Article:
The U.S. Navy’s newest Independence-class littoral combat ship USS Montgomery has managed to reach her new homeport after encountering a string of obstacles en route.
The obstacles manifested themselves in engineering failures and collisions.
USS Montgomery started her journey to her designated homeport in San Diego in September after being delivered to the navy three months earlier, in June.
Just three days after its September 10 commissioning ceremony, USS Montgomery became the fifth littoral combat ship to experience some sort of break down within this year.
Montgomery sailors first detected a seawater leak in the hydraulic cooling system and later in the day, the ship experienced a casualty to one of its gas turbine engines.
The ship stopped at Naval Station Mayport to conduct repairs before continuing its journey.
As the ship was getting ready to continue its transit to San Diego it was forced to scramble from port on October 4 in order to avoid hurricane Mathew which was headed toward Mayport. The littoral combat ship collided with a tug in the process and suffered a foot-long crack.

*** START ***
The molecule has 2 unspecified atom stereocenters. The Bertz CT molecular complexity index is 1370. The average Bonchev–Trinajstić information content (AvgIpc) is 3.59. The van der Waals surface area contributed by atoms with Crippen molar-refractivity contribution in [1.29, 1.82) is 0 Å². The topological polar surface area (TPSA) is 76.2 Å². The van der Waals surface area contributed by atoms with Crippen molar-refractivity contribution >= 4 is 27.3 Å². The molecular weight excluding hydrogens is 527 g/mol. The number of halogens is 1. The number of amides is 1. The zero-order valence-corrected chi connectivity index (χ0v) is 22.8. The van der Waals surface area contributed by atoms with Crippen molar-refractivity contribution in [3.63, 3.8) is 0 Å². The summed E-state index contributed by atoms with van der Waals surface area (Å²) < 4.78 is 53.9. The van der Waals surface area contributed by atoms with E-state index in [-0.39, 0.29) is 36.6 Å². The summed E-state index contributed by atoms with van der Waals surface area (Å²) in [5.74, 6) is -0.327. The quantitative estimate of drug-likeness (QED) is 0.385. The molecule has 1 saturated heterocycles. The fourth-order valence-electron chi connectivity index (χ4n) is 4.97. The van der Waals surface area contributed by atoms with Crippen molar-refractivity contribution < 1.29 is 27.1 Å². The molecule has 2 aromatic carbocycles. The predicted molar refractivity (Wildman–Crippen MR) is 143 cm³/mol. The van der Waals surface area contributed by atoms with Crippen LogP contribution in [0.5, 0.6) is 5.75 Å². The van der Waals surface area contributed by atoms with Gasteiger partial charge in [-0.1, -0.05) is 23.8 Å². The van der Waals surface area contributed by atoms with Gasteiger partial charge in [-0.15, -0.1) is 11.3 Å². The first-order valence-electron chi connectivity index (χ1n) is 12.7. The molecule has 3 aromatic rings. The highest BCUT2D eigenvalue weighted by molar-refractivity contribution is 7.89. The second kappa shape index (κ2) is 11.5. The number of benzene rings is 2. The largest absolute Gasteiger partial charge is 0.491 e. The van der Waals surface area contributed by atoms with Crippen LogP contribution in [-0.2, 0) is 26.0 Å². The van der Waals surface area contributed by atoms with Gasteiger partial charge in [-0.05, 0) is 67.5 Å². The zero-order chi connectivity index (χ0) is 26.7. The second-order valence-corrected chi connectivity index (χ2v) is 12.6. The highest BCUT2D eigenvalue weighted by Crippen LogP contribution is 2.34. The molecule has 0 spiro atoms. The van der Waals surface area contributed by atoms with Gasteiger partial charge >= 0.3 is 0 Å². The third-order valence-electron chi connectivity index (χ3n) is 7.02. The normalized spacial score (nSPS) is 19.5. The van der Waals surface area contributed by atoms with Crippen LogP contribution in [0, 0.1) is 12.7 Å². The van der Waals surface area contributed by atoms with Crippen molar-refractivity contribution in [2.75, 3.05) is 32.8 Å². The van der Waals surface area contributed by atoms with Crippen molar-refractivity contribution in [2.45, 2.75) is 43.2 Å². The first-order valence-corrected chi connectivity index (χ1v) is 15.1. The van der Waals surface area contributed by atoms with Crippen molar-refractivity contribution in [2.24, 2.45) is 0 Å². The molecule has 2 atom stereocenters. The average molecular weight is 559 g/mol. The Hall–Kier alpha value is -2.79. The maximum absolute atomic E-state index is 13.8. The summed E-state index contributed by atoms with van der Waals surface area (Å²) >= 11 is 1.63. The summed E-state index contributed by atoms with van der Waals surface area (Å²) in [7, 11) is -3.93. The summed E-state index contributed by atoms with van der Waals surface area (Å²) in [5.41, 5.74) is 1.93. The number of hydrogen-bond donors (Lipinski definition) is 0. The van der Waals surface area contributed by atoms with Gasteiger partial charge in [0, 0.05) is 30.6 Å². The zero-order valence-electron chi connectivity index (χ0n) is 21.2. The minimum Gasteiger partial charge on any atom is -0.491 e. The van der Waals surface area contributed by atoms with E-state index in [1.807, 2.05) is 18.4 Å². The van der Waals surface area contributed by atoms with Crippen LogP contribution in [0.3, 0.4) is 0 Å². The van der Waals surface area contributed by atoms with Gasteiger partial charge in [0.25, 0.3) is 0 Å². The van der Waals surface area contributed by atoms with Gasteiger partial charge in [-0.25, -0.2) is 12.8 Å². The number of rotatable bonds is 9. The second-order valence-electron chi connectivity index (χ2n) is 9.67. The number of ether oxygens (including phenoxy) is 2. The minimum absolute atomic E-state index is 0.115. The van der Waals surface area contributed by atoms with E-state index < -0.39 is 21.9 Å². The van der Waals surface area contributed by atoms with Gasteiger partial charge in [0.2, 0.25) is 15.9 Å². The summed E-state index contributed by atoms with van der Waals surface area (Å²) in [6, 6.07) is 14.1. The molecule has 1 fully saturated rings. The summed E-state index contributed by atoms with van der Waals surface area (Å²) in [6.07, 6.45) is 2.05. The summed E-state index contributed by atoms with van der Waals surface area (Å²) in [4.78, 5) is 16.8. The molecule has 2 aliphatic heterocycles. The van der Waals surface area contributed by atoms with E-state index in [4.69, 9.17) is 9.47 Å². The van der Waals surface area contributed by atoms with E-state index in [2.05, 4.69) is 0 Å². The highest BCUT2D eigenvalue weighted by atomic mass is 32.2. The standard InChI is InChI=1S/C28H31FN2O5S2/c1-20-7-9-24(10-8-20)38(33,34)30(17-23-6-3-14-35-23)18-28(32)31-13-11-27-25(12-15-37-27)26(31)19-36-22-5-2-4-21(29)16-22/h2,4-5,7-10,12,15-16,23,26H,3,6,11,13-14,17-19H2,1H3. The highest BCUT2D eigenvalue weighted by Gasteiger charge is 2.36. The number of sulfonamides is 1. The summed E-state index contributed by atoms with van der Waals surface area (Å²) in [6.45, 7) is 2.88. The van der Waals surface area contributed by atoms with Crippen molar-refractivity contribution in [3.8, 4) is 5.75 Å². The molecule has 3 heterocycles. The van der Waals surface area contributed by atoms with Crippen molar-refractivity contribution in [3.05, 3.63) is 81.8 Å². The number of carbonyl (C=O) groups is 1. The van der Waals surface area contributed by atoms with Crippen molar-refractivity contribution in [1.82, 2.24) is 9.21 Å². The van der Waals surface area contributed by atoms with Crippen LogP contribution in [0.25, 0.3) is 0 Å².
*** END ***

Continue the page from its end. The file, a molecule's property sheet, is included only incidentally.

The final accident took place on October 29 while Montgomery was transiting the Panama Canal. The ship collided with one of the walls of the Panama Canal lock suffering damage to the hull.
The Independence-class littoral combat ship USS Montgomery (LCS 8) completed its maiden voyage and arrived at its new homeport of San Diego on November 8.
The U.S. Navy said the ship’s crew completed equipment checks, system tests and crew certification training along the way.
“I couldn’t be more proud of my crew as they’ve conquered every obstacle in their way and thrived,” said Cmdr. Daniel Straub, Montgomery’s commanding officer. “From day one when we departed Mobile, the crew has performed superbly and sailed Montgomery with the expertise, cohesiveness, and precision of an experienced crew. They’ve proven that they can accomplish anything.”